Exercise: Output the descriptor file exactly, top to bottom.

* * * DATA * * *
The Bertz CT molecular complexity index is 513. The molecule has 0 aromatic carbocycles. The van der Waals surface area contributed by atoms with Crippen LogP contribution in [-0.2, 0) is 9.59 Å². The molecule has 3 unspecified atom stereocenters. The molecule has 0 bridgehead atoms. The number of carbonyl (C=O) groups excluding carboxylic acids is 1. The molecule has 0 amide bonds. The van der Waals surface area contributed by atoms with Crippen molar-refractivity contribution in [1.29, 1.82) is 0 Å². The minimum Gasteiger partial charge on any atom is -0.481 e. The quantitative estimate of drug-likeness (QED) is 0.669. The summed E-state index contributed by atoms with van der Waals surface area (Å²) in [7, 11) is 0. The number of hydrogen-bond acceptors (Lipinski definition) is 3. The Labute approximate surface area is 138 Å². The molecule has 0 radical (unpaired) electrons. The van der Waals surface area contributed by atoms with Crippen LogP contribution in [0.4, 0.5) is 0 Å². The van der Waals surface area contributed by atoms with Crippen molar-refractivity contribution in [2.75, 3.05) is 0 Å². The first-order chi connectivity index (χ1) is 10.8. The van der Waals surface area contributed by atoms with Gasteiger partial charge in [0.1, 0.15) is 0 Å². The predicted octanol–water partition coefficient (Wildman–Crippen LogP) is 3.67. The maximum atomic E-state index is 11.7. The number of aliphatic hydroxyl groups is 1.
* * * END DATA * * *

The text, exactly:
The Bertz CT molecular complexity index is 513. The molecule has 0 aromatic carbocycles. The van der Waals surface area contributed by atoms with Crippen LogP contribution in [-0.2, 0) is 9.59 Å². The molecule has 3 unspecified atom stereocenters. The molecule has 0 bridgehead atoms. The number of carbonyl (C=O) groups excluding carboxylic acids is 1. The molecule has 0 amide bonds. The van der Waals surface area contributed by atoms with Crippen molar-refractivity contribution in [1.29, 1.82) is 0 Å². The minimum Gasteiger partial charge on any atom is -0.481 e. The quantitative estimate of drug-likeness (QED) is 0.669. The summed E-state index contributed by atoms with van der Waals surface area (Å²) in [7, 11) is 0. The number of hydrogen-bond acceptors (Lipinski definition) is 3. The Labute approximate surface area is 138 Å². The molecule has 0 radical (unpaired) electrons. The van der Waals surface area contributed by atoms with Crippen LogP contribution in [0.4, 0.5) is 0 Å². The van der Waals surface area contributed by atoms with Crippen molar-refractivity contribution in [2.75, 3.05) is 0 Å². The first-order chi connectivity index (χ1) is 10.8. The van der Waals surface area contributed by atoms with Gasteiger partial charge in [0.1, 0.15) is 0 Å². The predicted octanol–water partition coefficient (Wildman–Crippen LogP) is 3.67. The maximum atomic E-state index is 11.7. The number of aliphatic hydroxyl groups is 1.